Public relations is one of the most challenging parts of heading up a company.
In a world where a small portion of your statement can be taken completely out of context, the way you say things and the principles behind your public relations interactions have more weight than a ton of lead. But you know that. It’s why you’re reading this article.
If you’re finding yourself constantly stumped when it comes to public statements and how to navigate the complexities of modern events, it may be time to go back to your mission statement and the core values of your business.
Everyone in business had to take some sort of stance when COVID hit the world, and your stance often dictated who was going to do business with you.
We knew that we would have to take some sort of stance on COVID: our place was precarious. As a security firm, our employees are guards who have to physically be on-site with other individuals and it was never an option for us to just brush the issue under the table. The issue itself was charged with so many vastly different opinions and positions that we weren’t going to be able to find a diplomatic position that pleased everyone.
Here’s what we did:
Instead of focusing on the world and the opinions of people who might disagree with us, we went back to our core values.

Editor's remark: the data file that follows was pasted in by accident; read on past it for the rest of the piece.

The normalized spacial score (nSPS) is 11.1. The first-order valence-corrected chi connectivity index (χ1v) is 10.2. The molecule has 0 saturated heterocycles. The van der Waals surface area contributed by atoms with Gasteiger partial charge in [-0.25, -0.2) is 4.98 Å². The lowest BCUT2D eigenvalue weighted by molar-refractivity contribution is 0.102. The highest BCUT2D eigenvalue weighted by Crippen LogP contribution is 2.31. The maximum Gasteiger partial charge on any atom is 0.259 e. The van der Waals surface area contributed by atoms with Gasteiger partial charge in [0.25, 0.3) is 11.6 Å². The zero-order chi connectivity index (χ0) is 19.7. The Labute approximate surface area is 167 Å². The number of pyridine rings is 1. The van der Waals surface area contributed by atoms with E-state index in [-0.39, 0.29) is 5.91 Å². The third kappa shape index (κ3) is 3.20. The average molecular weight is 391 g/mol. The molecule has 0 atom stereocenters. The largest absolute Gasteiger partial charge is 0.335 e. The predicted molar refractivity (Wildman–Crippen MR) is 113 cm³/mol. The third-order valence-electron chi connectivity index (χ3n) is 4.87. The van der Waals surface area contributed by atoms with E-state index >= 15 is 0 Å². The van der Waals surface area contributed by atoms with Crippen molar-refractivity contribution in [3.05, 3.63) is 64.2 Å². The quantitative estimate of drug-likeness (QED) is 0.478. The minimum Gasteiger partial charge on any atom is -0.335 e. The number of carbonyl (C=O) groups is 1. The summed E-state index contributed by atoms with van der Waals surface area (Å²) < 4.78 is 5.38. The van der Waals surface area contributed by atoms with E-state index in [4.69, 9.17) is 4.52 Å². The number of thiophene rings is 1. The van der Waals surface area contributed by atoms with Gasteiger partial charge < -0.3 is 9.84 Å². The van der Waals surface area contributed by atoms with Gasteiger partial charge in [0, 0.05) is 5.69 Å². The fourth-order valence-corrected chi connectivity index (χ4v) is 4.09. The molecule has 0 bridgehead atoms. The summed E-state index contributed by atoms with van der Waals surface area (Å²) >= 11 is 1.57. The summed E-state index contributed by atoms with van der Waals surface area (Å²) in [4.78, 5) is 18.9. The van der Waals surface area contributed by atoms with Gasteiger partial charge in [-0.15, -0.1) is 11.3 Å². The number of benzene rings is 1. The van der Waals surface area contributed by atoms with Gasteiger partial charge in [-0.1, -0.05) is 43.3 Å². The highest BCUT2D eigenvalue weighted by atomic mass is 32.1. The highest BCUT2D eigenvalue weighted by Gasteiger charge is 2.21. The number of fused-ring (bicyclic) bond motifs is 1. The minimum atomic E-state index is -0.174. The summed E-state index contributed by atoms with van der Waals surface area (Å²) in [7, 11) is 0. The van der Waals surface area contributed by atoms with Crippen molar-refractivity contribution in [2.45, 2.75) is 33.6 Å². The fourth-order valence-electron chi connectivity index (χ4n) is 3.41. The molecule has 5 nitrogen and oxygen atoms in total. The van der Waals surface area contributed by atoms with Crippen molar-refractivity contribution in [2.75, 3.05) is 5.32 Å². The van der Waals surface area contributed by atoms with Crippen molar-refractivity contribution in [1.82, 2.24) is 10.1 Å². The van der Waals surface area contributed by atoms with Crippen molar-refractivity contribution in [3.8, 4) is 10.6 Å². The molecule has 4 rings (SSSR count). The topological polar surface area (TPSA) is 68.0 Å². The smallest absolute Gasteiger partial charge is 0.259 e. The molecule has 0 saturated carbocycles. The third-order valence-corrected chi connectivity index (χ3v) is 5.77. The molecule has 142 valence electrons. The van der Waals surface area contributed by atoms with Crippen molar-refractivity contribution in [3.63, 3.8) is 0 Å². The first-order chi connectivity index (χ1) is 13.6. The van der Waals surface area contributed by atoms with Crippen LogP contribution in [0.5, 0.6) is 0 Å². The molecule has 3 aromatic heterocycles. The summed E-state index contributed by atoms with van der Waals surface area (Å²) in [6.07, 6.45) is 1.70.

One of our core values is the freedom of the individual’s choice. Because of that, we knew we weren’t going to mandate vaccines for our employees. Instead, we took a risk/reward approach. Guards were allowed the freedom to choose whatever kind of protection they wanted as long as it complied with the client’s requirements, and we provided it. Additionally, we offered reward incentives for individuals who received the vaccine.
But never did we make a rule regarding the issue itself: we simply enforced our client’s wishes and moved guards who wouldn’t to different sites.
Apply it to Your Company
Instead of jumping first to “how do I calm down the media” when something changes, goes wrong, or you have to make a public statement, first go back to your core values.
Your company will have to take a stance for something, somewhere along the way. Which means that your first question should always be “what course of action aligns with our brand and company values?”
From there, you can begin to work on a well-crafted public statement on any problem. Sometimes, you may not even need a public statement. As with our situation, we simply instituted different operations systems and never actually needed to make a public statement.
So keep in mind: you don’t always have to make a public statement, sometimes all you have to do to address an issue is create a change within your company.
And when crafting a public statement, remember that what you don’t say is just as powerful as what you do say.
Opinions expressed by CEO Weekly contributors are their own.